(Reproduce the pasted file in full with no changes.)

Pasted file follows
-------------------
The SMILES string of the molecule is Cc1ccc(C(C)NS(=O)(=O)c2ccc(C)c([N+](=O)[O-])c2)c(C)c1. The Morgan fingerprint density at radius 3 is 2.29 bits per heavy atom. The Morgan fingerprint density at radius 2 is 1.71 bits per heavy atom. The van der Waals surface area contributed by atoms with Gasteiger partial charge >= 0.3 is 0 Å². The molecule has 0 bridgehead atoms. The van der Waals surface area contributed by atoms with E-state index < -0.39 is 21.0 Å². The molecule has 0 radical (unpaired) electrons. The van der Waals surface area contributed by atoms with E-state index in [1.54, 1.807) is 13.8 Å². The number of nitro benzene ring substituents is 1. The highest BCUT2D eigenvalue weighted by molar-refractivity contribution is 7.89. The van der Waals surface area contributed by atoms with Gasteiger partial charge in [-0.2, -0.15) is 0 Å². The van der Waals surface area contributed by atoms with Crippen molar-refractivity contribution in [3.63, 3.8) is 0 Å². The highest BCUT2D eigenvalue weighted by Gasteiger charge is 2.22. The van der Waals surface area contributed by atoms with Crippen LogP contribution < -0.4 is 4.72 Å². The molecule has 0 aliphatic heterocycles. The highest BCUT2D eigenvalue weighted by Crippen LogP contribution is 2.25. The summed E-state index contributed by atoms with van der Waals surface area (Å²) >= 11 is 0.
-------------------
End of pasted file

The SMILES string of the molecule is Cc1ccc(C(C)NS(=O)(=O)c2ccc(C)c([N+](=O)[O-])c2)c(C)c1. The Morgan fingerprint density at radius 3 is 2.29 bits per heavy atom. The Morgan fingerprint density at radius 2 is 1.71 bits per heavy atom. The van der Waals surface area contributed by atoms with Gasteiger partial charge >= 0.3 is 0 Å². The molecule has 0 bridgehead atoms. The van der Waals surface area contributed by atoms with E-state index < -0.39 is 21.0 Å². The molecule has 0 radical (unpaired) electrons. The van der Waals surface area contributed by atoms with E-state index in [1.54, 1.807) is 13.8 Å². The number of nitro benzene ring substituents is 1. The highest BCUT2D eigenvalue weighted by molar-refractivity contribution is 7.89. The van der Waals surface area contributed by atoms with Gasteiger partial charge in [-0.2, -0.15) is 0 Å². The van der Waals surface area contributed by atoms with Crippen molar-refractivity contribution in [3.63, 3.8) is 0 Å². The highest BCUT2D eigenvalue weighted by Gasteiger charge is 2.22. The van der Waals surface area contributed by atoms with Crippen LogP contribution < -0.4 is 4.72 Å². The molecule has 0 aliphatic heterocycles. The highest BCUT2D eigenvalue weighted by Crippen LogP contribution is 2.25. The summed E-state index contributed by atoms with van der Waals surface area (Å²) >= 11 is 0.